Creative Writing, Momentary, The Fine Line

Who Are You?


You get home after a long day, an awesome day, just a day.

You look at me through the glass on our dressing table and you contemplate momentarily.

The face that was chosen to be put on that morning, did it fit the day?

If, upon reflection, you decide that your chosen face for the day fit, you smirk because you fooled all them mother fuckers.

If, however, upon reflection, you decide that your chosen face for the day did not fit, you frown because you’ve opened up space for speculation.

Either way you will pull off that face once the pensivity and the moment pass.

Sometimes, you will be gentle and prop the day’s face neatly on the dressing table, ready for tomorrow. That’s when you’re happy. But those days are rare. Most days you rip the face off and throw it to the pile. The eight of your faces crushed and battered in the corner.

When you shout at us we hate it, but we do not complain because we know you hate it more.

We have lived with you this way for four years now.

We miss the days when it used to be fun. When you would wear us and love us and we’d all equally be apart of who you are. But now we lie, hopeless in the corner of your soul. This darkened room. There’s never any light any more. And the glass we see you through is crumbling.

We’ve been open with you about who we are and how we are feeling. Consensually. We hope it introduces a glimer of inspiration for you to be open with the world about who you are; who you really are.

Creative Writing

The Unmarried Wife

I hear a click and a clang of keys as the door unlocks downstairs

Perhaps it’s the unmarried man that shares my bed at night

I turn over and think about him, while he does his bit down there

Again. I focus hard but I’ve forgotten what he looks like.

I wait for him, I stay awake in the hope of some intimacy

I fix my hair and lick my teeth and wait a little longer

I become petite on one side of the bed and slightly straighten the sheets

What takes so long for him to come up here from downstairs, I wonder.

He wallows there or so it sounds; lethargy lifts me from reality.

When I wake he’s by my side, or at least the half of him I see.

It’s my turn to rise up now, ready for the work ahead of me

I’m a stay-at-home, who cooks and cleans and wifes about the house

When I’m done I catch my breath and watch my husband leave

He walks away, no words exchanged – except my prayer for my spouse.

For recently it’s been quite good, I haven’t heard his voice in months

It’s ending soon, I know the signs. It happens this way with all my loves

I’m ready though, I think, to let go and consistently take my medicine

My doctor says I’m to tell noone or they’d lock me again in the asylum.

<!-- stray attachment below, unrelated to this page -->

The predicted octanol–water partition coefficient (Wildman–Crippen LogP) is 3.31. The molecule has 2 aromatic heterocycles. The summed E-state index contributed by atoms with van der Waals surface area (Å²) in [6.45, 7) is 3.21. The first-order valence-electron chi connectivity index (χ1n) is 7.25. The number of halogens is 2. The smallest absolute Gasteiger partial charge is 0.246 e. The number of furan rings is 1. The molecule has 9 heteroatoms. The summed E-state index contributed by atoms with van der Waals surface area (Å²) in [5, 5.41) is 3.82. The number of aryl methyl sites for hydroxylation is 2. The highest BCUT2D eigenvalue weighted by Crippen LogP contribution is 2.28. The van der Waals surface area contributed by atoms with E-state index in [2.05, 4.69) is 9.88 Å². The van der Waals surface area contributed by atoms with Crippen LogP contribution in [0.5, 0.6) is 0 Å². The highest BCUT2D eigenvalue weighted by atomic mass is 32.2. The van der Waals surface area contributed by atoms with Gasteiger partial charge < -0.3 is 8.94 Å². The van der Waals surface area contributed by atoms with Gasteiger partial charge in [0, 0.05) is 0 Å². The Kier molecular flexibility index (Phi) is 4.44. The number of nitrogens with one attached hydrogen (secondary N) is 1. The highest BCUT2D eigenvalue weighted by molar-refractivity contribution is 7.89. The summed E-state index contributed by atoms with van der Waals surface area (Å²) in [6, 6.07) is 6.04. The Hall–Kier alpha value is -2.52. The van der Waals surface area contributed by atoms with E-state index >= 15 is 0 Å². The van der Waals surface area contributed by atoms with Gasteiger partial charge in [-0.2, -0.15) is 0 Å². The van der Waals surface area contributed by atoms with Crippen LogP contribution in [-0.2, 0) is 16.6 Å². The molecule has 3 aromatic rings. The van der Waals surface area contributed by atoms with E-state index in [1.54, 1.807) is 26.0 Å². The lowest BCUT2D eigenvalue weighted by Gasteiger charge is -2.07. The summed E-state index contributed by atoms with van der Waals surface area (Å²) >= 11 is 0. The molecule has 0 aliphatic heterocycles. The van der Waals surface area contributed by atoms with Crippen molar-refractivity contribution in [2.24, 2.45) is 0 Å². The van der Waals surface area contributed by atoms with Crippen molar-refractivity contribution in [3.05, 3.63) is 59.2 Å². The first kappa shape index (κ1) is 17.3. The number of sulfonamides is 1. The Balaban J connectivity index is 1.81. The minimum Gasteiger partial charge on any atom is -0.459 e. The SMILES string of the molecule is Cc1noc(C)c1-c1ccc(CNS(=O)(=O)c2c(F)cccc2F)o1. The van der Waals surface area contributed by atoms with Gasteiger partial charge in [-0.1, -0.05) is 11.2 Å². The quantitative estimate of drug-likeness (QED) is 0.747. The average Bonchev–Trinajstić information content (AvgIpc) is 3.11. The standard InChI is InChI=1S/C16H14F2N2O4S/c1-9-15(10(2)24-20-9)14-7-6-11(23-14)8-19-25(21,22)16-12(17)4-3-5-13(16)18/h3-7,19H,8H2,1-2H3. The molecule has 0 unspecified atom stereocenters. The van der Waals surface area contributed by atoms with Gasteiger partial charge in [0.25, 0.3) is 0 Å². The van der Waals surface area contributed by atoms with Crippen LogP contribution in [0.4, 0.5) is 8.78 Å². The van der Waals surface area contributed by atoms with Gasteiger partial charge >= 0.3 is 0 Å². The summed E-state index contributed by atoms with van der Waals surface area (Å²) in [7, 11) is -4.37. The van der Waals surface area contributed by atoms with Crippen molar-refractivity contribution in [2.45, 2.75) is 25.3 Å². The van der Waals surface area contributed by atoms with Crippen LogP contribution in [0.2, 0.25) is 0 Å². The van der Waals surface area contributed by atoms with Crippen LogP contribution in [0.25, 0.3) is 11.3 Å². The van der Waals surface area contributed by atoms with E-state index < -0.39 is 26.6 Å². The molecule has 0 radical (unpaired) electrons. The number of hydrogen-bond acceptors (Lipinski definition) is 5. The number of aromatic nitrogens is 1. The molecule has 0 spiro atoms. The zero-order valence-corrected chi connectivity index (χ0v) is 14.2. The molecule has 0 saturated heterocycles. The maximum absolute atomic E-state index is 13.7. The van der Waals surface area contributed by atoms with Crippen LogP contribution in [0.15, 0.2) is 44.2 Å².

So please, for me, as I speak keep all I say a secret

The 32 loves I’ve had, hereditary, life long and recent.

Creative Writing, Momentary

The Poison, Drunk

They poured the intoxicants down their throats. White hot chemicals, cold to the touch but volcanic to the jugular. They noticed no changes as the sun went down, but when it had dissappeared so had their rationale.

In sweat the toxicity appeared to be leaving them alone. But really, the chemicals defied gravity, the chemicals splashed a bit around the brain, the chemicals justified going insane.

Temporality. Temperamental.

Occasionally one of them, one of them would drown. The chemical current would become more than a bit of splashing about the brain. Rather, it would pull the brain under, indefinitely.

Then it would have to be drained, people would come to drain the brain. To rescue the one who poured perhaps too much of the chemical intoxicants down its throat.

The people who would come would be qualified. They would look down on the one. The one, who would be covered in food from earlier that day and the acid that dissolved the food, the food they ate, would be lifeless. Noone knows where the soul goes in that time, but they would be lifeless; legs twisted to the side and bent at the knees, bloody perhaps; arms splayed out all over a street, with head unrecovered.
The one would need to be returned.  Recovery. Position.

The one might be lucky, facing the sea of Death and avoiding oblivion or the one might be unlucky and facing the sea of Death unsteady and falling fourth forever.

Creative Writing, Poetry, The Fine Line

In The Pages

Read it from the pages, my love, and be assured,
That in the prose where noone knows yet what’s next to come,
The mystery, behind those words, behold all the cures,
Slowly. Slowly. Like a rose it all unfolds at once.

But if you pause or look away you might just miss the bunce.
I love you, said in writing can never withhold le cœur.
Perhaps not grand, direct or clear but certainly’s the sum,
So read on in the pages, my love, and be allured.

Creative Writing, The Fine Line

The Sea of Endless Possibilities


Diving into seas of spiritual literature her soul, tormented and spoiled, is washed up.

Swimming in the currents she embarks upon a journey, a sojourn, into the yonder worlds and truths.